Acculturation and Childhood Obesity within the Latino Population
Dr. Paulette Chaponniere, Hope College
Dr. Nancy Barnum, Hope College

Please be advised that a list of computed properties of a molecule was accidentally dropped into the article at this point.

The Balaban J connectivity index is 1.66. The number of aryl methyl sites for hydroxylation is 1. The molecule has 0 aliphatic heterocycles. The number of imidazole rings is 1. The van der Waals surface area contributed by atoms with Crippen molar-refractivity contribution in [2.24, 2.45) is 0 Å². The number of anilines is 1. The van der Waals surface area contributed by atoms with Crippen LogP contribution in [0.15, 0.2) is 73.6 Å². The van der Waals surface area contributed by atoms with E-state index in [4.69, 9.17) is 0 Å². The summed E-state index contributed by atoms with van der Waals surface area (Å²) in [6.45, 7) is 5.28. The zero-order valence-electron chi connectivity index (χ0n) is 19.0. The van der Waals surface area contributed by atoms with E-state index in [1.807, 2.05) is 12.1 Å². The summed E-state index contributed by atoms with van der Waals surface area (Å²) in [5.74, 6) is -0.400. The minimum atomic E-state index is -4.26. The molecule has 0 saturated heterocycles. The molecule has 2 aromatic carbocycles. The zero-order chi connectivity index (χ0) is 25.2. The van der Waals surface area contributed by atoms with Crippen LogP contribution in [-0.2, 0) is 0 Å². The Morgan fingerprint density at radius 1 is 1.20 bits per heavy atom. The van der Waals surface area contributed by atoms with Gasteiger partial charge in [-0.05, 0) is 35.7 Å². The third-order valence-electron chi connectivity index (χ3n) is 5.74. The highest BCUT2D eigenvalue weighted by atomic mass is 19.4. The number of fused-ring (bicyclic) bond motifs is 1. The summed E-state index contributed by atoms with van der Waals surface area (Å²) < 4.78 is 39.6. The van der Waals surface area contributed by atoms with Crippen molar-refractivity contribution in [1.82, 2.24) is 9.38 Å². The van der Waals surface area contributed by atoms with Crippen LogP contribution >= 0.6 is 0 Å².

The prevalence of childhood overweight and obesity has reached epidemic proportions, and affects the Latino population more than any other ethnic group in the United States. The Latino paradox gives explanation to the fact that Latinos’ health tends to worsen after immigration to the United States. The purpose of this study was to gain a better understanding of acculturation within the Mexican-American population and its affect on childhood obesity. This study followed the theoretical framework of Virginia Henderson, which addresses the importance of nurses helping individuals in performing activities that lead to better health. Literature review of several nursing and professional journals was conducted with extensive focus on questions asked, possible factors, and tools used. This literature review yielded nine articles. To date, literature review has revealed that those considered less accultured have a greater risk of becoming overweight or obese. The tool being used to measure acculturation throughout the previous research is the Acculturation Rating Scale for Mexican Americans (ARSMA-II). Limitations to previous studies revealed that authors have looked only at adults and not children. An implication related to practice is that only nine articles reviewed thus far have been done on Latino children. Research questions thus far have examined contributing factors that may increase the risk of childhood obesity within the Latino population. Potential research questions that could be explored are what affect acculturation has on the increasing rate of childhood obesity within the Latino population in order to help nurses educate and prevent this growing epidemic.
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